Featured Research

from universities, journals, and other organizations

Algae: Biofuel Of The Future?

Date:
August 19, 2008
Source:
University of Virginia
Summary:
Researchers have a plan to greatly increase algae oil yields by feeding the algae extra carbon dioxide (the main greenhouse gas) and organic material like sewage, meaning the algae could simultaneously produce biofuel and clean up environmental problems.

Environmental engineering professors Andres Clarens (center) and Lisa Colosi (right) have teamed up with commerce professor Mark White to investigate how algae may offer the biofuel of the future.
Credit: Melissa Maki

In the world of alternative fuels, there may be nothing greener than pond scum.

Related Articles


Algae are tiny biological factories that use photosynthesis to transform carbon dioxide and sunlight into energy so efficiently that they can double their weight several times a day.

As part of the photosynthesis process algae produce oil and can generate 15 times more oil per acre than other plants used for biofuels, such as corn and switchgrass. Algae can grow in salt water, freshwater or even contaminated water, at sea or in ponds, and on land not suitable for food production.

On top of those advantages, algae — at least in theory — should grow even better when fed extra carbon dioxide (the main greenhouse gas) and organic material like sewage. If so, algae could produce biofuel while cleaning up other problems.

"We have to prove these two things to show that we really are getting a free lunch," said Lisa Colosi, a professor of civil and environmental engineering who is part of an interdisciplinary University of Virginia research team, recently funded by a new U.Va. Collaborative Sustainable Energy Seed Grant worth about $30,000.

With the grant, the team will try to determine exactly how promising algae biofuel production can be by tweaking the inputs of carbon dioxide and organic matter to increase algae oil yields.

Scientific interest in producing fuel from algae has been around since the 1950s, Colosi said. The U.S. Department of Energy did pioneering research on it from 1978 to 1996. Most previous and current research on algae biofuel, she said, has used the algae in a manner similar to its natural state — essentially letting it grow in water with just the naturally occurring inputs of atmospheric carbon dioxide and sunlight. This approach results in a rather low yield of oil — about 1 percent by weight of the algae.

The U.Va. team hypothesizes that feeding the algae more carbon dioxide and organic material could boost the oil yield to as much as 40 percent by weight, Colosi said.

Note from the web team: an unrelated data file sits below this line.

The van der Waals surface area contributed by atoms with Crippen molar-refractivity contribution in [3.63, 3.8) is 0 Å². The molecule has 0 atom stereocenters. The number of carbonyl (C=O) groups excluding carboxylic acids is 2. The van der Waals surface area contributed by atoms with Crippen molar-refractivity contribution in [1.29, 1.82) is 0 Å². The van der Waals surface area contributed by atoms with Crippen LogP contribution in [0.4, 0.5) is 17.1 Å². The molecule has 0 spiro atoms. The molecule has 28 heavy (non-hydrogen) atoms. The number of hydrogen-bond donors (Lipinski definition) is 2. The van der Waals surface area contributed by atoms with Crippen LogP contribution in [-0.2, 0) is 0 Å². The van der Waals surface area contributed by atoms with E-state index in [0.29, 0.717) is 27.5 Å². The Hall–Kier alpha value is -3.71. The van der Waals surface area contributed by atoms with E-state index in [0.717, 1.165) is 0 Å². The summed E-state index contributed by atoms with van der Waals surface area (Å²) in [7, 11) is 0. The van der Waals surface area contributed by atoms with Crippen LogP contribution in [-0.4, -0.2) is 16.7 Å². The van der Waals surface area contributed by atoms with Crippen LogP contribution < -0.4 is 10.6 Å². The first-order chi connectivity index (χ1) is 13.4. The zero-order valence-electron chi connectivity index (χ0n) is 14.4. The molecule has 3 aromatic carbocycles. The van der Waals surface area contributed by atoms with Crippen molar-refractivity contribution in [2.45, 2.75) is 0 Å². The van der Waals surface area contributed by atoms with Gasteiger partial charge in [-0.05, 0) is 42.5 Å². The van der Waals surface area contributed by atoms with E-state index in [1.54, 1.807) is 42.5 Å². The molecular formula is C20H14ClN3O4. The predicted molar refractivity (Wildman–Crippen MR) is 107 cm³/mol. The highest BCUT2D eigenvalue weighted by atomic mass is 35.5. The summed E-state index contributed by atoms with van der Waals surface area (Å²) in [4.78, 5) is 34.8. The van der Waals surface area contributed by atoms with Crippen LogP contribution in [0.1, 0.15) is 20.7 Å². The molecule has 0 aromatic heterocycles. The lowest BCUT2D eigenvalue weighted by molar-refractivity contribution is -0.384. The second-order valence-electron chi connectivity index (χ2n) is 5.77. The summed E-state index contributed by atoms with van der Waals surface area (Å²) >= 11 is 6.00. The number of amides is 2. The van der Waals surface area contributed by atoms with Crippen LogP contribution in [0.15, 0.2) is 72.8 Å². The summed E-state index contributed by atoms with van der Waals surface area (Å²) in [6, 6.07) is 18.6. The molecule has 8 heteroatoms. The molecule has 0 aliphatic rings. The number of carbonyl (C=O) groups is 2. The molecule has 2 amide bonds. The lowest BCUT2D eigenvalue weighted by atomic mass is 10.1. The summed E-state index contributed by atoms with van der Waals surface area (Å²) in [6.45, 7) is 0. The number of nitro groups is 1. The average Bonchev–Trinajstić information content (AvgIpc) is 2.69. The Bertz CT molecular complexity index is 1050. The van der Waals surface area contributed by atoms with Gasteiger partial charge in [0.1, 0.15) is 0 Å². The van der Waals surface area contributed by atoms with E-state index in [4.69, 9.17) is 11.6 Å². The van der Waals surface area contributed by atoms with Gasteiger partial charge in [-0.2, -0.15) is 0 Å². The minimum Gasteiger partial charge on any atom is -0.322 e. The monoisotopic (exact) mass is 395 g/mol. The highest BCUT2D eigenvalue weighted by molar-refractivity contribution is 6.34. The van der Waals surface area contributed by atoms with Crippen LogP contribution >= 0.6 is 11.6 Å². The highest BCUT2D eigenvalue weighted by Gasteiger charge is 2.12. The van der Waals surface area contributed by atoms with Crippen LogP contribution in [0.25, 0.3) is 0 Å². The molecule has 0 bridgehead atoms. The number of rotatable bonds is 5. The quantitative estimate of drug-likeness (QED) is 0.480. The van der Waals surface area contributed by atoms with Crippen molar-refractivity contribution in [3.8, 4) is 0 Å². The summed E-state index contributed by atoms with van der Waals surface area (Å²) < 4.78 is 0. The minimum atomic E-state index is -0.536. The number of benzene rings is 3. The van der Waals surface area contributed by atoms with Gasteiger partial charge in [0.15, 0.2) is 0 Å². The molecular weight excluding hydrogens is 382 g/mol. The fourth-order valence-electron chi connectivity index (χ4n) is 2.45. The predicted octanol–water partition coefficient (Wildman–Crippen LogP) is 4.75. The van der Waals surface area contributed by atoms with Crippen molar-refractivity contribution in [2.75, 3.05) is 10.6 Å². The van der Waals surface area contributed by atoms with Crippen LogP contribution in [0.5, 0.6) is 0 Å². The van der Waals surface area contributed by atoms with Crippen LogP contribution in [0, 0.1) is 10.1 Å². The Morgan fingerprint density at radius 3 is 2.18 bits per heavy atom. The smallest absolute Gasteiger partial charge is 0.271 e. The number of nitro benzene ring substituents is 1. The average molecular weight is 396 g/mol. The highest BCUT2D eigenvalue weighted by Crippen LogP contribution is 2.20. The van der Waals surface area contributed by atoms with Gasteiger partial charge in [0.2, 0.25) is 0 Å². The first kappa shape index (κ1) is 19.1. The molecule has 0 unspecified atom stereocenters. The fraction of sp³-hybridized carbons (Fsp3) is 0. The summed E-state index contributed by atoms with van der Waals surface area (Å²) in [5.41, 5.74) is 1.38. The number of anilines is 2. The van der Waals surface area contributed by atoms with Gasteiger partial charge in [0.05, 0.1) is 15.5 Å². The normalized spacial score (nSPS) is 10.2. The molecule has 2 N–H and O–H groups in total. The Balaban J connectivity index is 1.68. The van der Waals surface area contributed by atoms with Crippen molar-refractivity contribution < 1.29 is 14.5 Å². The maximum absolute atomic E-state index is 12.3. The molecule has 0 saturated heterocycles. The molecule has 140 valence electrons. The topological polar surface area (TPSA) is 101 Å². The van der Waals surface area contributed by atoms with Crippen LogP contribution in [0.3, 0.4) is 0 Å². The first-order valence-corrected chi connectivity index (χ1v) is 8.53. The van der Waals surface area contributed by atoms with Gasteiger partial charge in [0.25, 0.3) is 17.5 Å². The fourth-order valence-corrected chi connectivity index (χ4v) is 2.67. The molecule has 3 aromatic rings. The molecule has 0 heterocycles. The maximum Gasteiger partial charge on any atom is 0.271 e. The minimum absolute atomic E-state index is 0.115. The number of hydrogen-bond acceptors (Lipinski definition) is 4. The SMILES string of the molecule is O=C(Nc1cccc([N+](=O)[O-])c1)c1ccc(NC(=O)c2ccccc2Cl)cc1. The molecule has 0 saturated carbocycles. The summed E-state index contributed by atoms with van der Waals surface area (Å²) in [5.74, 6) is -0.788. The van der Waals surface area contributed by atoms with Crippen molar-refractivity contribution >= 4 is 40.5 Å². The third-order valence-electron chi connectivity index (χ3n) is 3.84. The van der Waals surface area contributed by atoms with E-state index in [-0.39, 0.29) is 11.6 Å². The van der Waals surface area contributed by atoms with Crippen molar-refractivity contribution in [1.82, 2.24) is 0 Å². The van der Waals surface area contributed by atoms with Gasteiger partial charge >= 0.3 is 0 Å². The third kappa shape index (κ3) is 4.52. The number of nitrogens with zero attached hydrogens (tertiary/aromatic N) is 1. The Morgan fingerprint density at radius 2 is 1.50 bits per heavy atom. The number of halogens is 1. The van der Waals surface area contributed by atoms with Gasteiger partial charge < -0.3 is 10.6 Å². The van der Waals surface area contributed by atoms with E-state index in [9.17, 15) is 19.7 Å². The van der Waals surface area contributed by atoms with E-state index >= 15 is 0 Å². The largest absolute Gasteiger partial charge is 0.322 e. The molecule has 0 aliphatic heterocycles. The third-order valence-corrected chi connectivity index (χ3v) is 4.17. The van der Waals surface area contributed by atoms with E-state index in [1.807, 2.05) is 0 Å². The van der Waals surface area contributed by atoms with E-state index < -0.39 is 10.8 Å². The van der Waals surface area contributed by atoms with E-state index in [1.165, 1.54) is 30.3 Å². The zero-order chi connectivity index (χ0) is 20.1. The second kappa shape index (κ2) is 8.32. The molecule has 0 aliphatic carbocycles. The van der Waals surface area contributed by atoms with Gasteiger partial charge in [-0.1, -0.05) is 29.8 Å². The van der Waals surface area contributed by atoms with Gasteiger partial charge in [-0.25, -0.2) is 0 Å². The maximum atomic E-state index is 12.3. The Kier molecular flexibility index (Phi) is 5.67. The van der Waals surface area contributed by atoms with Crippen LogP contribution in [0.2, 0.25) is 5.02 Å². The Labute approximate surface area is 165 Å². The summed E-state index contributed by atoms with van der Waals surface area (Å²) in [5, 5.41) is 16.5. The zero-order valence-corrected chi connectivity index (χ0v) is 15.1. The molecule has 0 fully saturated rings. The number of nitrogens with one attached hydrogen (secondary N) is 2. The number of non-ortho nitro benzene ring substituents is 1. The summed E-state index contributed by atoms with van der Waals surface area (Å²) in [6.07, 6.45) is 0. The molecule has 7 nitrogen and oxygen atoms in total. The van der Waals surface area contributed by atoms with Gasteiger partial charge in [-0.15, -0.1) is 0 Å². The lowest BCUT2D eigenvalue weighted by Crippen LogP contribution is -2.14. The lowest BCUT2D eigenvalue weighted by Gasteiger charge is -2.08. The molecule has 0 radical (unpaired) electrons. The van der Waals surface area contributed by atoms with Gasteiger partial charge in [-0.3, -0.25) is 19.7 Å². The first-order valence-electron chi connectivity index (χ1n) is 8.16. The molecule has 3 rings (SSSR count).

Proving that the algae can thrive with increased inputs of either carbon dioxide or untreated sewage solids will confirm its industrial ecology possibilities — to help with wastewater treatment, where dealing with solids is one of the most expensive challenges, or to reduce emissions of carbon dioxide, such as coal power-plant flue gas, which contains about 10 to 30 times as much carbon dioxide as normal air.

"The main principle of industrial ecology is to try and use our waste products to produce something of value," Colosi said.

Research partner Mark White, a professor at the McIntire School of Commerce, will help the team quantify the big-picture environmental and economic benefits of algae biofuel compared to soy-based biodiesel, under three different sets of assumptions.

White will examine the economic benefits of algae fuel if the nation instituted a carbon cap-and-trade system, which would increase the monetary value of algae's ability to dispose of carbon dioxide. He will also consider how algae fuel economics would be impacted if there were increased nitrogen regulations (since algae can also remove nitrogen from air or water), or if oil prices rise to a prohibitive level.

The third team member is Andres Clarens, a professor of civil and environmental engineering with expertise in separating the oil produced by the algae.

The team will experiment on a very small scale — a few liters of algae at a time. They will seek to optimize the oil output by using a pragmatic engineering approach, testing basic issues like whether it makes a difference to grind up the organic material before feeding it to the algae.